Just when I was about to write off Home as one of those novels in which nothing really happens, Robinson’s narrative turned fierce. The Rev. Boughton, in his last few weeks of life, becomes a sort of mad King Lear, forgetting things and prone to outbursts. For the entire time that Jack has been home the elder Boughton has been reluctant to utter anything except kind and welcoming words, even blaming himself for Jack’s waywardness. Yet near the end, Boughton claims not to recognize his son, holding a candlestick and peering into his face like a Shakespearean fool, then excoriating Jack for abandoning the child he had fathered with a poor teenage girl years ago. It is as if, in deteriorating into madness, the Rev. Boughton finally finds the courage to speak the harsh truth to his son.

As his siblings start to descend on the house for their father’s last days, Jack decides to make his exit, because he can’t trust himself to stay sober in his father’s final hours, and wants to spare everyone the sight of him. But before he does so, Jack comforts his father, cleans him, changes his sheets, and carries him to bed. His father seems too far gone to know it, though. Something has changed in him, Robinson seems to suggest, and Glory notices it too—a gentleness that was striking to her, though “she had always known him to be gentle.” When he offers his father his hand when he leaves, his father rejects it, and Jack bends to kiss his head. After he is gone his older brother Teddy arrives, a responsible, honorable physician. As Teddy tends to caring for his feeble father, the Rev. Boughton thinks he is Jack, and says “you told me goodbye, but I knew you couldn’t leave.” This Robinson at her finest—a missed connection disguised as a reunion, a joy run through with sadness.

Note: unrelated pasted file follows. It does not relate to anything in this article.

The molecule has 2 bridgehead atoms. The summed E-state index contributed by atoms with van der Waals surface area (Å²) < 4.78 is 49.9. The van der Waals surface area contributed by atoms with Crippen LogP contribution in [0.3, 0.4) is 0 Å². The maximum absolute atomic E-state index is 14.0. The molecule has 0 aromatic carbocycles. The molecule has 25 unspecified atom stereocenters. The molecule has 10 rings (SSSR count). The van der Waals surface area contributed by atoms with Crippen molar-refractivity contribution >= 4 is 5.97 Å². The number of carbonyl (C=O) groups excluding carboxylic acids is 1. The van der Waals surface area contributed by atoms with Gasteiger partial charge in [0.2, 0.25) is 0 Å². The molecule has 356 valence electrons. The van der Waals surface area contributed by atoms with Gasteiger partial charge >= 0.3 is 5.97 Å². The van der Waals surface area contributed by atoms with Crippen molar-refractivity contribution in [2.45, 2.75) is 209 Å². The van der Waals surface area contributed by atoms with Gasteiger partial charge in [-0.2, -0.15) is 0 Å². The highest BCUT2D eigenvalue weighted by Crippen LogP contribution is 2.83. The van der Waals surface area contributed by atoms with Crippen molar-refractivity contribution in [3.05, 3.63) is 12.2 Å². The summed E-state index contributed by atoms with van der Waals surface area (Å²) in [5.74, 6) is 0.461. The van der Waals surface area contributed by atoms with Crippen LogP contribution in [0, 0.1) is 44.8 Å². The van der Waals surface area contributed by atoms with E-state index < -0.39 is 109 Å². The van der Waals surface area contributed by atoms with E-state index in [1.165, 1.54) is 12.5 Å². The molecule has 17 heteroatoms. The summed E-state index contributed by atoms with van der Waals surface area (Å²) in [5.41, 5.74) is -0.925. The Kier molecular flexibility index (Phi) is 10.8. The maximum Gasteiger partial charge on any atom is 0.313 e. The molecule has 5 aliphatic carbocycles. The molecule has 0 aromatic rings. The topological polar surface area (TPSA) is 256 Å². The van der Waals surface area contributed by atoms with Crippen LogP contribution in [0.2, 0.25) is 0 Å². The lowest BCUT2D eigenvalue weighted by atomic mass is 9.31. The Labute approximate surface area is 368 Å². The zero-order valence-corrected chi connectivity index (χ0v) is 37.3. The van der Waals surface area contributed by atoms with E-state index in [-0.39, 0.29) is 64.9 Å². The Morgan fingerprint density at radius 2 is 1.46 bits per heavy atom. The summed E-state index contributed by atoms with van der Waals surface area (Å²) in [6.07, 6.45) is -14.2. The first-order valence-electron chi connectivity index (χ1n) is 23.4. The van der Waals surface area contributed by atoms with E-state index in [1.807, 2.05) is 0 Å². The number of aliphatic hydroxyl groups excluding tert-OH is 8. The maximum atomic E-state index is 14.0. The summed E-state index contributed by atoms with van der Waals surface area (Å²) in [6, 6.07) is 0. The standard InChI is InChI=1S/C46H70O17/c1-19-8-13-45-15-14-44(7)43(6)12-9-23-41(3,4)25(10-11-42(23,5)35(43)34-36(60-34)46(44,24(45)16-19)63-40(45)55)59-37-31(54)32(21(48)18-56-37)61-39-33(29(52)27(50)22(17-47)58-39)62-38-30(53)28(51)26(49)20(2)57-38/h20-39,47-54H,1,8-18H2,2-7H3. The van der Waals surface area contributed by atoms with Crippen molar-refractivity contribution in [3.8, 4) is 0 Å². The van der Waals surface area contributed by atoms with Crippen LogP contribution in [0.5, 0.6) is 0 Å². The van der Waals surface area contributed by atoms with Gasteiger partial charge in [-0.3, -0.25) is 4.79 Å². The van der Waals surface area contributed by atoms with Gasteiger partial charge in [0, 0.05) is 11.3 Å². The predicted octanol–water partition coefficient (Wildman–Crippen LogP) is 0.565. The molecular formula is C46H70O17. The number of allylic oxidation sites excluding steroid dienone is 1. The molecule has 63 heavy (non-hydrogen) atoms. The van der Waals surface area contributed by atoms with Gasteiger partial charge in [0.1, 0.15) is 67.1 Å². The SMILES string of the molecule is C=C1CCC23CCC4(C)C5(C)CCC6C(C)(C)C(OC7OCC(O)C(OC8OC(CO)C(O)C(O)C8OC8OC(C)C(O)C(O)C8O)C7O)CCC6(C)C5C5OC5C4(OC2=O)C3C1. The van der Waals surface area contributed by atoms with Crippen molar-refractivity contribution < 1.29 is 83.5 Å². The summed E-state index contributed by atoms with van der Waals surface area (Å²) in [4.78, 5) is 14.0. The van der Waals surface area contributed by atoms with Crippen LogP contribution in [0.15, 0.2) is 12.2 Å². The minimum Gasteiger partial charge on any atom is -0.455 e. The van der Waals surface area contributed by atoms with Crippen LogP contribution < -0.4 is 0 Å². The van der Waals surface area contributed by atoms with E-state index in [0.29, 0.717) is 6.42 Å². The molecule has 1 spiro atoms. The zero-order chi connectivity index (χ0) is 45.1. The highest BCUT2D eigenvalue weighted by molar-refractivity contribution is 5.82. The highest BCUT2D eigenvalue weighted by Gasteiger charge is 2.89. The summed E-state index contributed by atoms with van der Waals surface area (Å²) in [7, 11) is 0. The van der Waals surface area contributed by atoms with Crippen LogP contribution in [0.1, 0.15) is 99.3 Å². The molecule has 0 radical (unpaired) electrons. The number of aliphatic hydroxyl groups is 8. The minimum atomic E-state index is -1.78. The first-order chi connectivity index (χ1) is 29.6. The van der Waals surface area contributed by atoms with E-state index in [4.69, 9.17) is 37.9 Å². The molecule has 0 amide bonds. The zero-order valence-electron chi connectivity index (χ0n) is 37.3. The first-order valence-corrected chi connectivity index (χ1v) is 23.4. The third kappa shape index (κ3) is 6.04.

The novel ends on another missed connection—Jack’s wife, after a long silence in written correspondence, visits the Boughton house with their son, looking for Jack, only to find that he has gone. Glory invites them in, but they do not enter the house, and must leave to return to their town by nightfall—they are African-American and fear being out at night in a white area. Jack’s wife hands her a letter for her husband, but it is doubtful if it will ever end up in his hands, as Glory does not know where he has gone. But Glory's imagination now possesses Jack’s family, and she thinks of his son (named Robert, after their father) coming back one day to the house, furnished as it still was when they were young, “and the place would seem changed, to him [Jack] and to her. As if all that saving and keeping their father had done was providence indeed, and new love would transform all the old love and make its relics wonderful.” Perhaps in this sense, Jack, who his father says never felt “at home in the house where he was born,” might finally come home. Perhaps, Robinson seems to suggest, it’s the best reunion we can hope for amidst our brokenness.

The fierce end of Home redeemed it for me. For all of her emphasis on the tenderness of grace, Robinson’s depiction of the feeble, crazed Boughton shows its ability to disturb as well as console. Next up, the final book of the trilogy, Lila, whose protagonist is the Rev. Ames’ young, unschooled wife.